THE larger of the two iconic waiting rooms that welcomed thousands of passengers to Darwen’s pioneering tramway system for many years has been given a new lease of life.

But now, instead of waiting for rattling, clanking trams to take passengers down to Blackburn Boulevard or up to Hoddlesden or the Whitehall terminus, it’s the snip snip of a hairdresser’s salon that awaits callers.

Susan Barnes ran Hairkutz on Duckworth Street for over 20 years but just about every time she drove past the waiting rooms on Belgrave Square she imagined shutting up shop and moving into one of them, preferably the larger of the two.

She got her opportunity when Blackburn with Darwen Borough Council sold the lease to her shop and, at the same time, the Edwardian waiting room became available.

“Everything fell into place,” said Susan. “The size was perfect and my dad did most of the work to ensure that everything was in place for the opening.

“Since I was an apprentice, I’d imagined running my own salon here on Belgrave Square alongside the iconic Boer War memorial and well, now, here I am!”

Pride of place is a large print of a watercolour by Albert Hurst, Darwen’s foremost artist of the post-war period which he painted 30 years ago.

In the late Victorian era Belgrave Square, on the edge of the Circus, was something of a dumping ground before a large fountain was built on the land.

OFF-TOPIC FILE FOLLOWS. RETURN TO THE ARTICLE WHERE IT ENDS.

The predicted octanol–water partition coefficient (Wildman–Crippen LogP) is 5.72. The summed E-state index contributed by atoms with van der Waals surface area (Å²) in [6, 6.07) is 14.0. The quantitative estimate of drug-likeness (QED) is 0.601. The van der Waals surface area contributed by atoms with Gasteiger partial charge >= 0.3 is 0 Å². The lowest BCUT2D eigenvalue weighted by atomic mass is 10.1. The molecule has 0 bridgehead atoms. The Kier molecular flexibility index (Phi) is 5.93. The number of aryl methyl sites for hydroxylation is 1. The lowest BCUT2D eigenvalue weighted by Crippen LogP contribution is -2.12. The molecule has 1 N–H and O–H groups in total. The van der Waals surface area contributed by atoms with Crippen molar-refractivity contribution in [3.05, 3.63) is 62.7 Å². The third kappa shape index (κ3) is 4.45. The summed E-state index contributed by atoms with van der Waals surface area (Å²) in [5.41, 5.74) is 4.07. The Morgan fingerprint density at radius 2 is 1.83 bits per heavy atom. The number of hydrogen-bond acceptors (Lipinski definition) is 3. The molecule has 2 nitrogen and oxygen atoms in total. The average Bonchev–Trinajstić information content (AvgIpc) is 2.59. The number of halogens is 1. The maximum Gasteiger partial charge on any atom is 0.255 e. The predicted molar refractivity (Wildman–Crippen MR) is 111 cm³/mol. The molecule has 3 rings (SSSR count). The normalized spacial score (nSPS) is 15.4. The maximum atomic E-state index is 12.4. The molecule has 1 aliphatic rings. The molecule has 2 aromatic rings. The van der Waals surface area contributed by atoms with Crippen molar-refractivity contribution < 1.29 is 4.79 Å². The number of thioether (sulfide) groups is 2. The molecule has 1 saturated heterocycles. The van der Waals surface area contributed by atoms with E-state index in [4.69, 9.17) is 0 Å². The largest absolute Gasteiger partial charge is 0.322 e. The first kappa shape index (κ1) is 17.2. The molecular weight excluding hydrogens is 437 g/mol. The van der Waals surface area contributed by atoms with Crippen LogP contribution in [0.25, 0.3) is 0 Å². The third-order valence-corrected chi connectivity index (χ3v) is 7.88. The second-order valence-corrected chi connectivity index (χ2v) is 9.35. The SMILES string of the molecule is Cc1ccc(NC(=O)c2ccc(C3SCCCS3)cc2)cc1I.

The introduction of a modern, steam-driven tramway system which was was electrified 20 years later, and the Boer War campaign, provided the answer of what to do with the space.

The waiting rooms – ladies to the left, gents to the right – were designed by Borough Engineer Robert Smith-Saville and built in 1902. They were opened on January 1, 1903, to mark the forthcoming Coronation of King Edward VII, and the memorial, topped by a roaring lion, was unveiled before a vast crowd on April 18.

Solicitor Frederick George Hindle, whose offices were just across Bolton Road, paid for trees to be planted to the rear.

Fourteen Darwen volunteers died in the South African War and it was the town’s war memorial till the Bold Venture Park cenotaph was opened after the Great War.

Susan said: “There’s so much history attached to Belgrave Square and I’m both pleased and proud to be working here in my home town and among so many memories.”